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Turkey was central to the Eastern Roman Empire, and then the Ottoman Empire and has lived through turbulent times with conflicts, alliances and grand projects.
Further to the north, the Turkish coast shares with the Greek islands the vestiges of antiquity and the characteristic Mediterranean landscape: olive groves, port villages facing the clear waters of the inlets… On the western side of the Bosporus, between the Black Sea and the Sea of Marmara, minarets and domes of former Ottoman palaces mark the outline of Istanbul’s Golden Horn. The Romans called the city Constantinople when Hagia Sophia was built there, at the time themostmagnificent church in all of Christendom. Its monumental volumes, colorful marbles and mosaics inlaid in gold are still as awe-inspiring as ever. Nearly ten centuries later, the architect of the Blue Mosque, its neighbor, tried his best to surpass the beauty of the basilica — and at least equaled it.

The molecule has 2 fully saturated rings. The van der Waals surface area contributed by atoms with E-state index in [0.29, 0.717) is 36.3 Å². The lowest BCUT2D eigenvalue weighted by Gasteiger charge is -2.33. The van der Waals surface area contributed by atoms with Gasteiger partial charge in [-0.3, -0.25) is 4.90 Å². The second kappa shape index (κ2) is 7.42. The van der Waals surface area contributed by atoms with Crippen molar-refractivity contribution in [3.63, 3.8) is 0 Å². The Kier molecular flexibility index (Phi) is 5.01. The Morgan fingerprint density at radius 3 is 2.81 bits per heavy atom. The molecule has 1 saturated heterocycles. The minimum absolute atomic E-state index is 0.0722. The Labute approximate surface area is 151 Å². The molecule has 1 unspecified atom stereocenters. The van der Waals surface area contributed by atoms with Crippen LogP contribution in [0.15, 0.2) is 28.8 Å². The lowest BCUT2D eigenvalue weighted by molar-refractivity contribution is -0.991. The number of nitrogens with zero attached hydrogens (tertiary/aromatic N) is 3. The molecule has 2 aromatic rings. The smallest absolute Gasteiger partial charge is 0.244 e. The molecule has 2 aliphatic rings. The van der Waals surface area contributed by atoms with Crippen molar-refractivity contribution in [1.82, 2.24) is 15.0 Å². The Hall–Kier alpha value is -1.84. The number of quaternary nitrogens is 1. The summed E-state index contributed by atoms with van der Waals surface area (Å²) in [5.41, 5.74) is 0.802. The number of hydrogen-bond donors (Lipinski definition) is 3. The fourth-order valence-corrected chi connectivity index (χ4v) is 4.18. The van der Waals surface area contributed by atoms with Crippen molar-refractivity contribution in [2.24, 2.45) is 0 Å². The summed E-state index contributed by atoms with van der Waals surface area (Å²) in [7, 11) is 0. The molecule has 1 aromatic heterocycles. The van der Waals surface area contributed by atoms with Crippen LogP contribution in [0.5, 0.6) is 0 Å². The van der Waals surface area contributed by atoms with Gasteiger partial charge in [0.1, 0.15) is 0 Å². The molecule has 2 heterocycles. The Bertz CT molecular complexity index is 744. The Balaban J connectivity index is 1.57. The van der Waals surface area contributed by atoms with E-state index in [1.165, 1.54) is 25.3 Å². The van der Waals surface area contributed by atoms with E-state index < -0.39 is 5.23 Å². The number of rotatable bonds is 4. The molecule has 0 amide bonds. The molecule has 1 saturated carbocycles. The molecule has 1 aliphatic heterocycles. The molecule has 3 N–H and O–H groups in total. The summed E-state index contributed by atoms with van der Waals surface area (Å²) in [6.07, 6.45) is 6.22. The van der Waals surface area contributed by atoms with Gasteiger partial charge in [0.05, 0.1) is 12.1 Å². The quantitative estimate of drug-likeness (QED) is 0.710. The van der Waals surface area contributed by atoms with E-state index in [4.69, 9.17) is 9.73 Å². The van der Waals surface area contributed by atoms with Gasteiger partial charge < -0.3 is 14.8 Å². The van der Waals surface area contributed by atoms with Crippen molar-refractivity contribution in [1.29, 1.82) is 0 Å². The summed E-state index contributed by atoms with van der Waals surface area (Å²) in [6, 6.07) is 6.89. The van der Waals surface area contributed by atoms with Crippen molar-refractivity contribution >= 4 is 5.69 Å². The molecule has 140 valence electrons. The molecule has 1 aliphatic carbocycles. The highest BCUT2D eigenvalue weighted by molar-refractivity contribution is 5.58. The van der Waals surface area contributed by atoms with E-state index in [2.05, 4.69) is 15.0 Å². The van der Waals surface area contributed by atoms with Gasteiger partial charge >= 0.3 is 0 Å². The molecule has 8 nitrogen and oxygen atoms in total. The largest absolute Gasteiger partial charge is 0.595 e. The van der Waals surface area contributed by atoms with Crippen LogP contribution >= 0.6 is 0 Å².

Sitting in the shade with a glass of çay (the local tea) or a Turkish coffee whose grounds scour the tongue, this is the perfect vantage point for contemplating the slowly shifting tableau of ships on the strait. An endless rotation linking Europe to Asia that echoes the entranced whirling of the Sufi dervishes, whose rotation is intended to link the earth with the heavens. In Cappadocia, the mysticism is geological. Erosion has sculpted the volcanic rock of the central Anatolian plateau into otherworldly chimneys, canyons and caves in which the Byzantines painted frescoes, still preserved in a landscape frozen in time.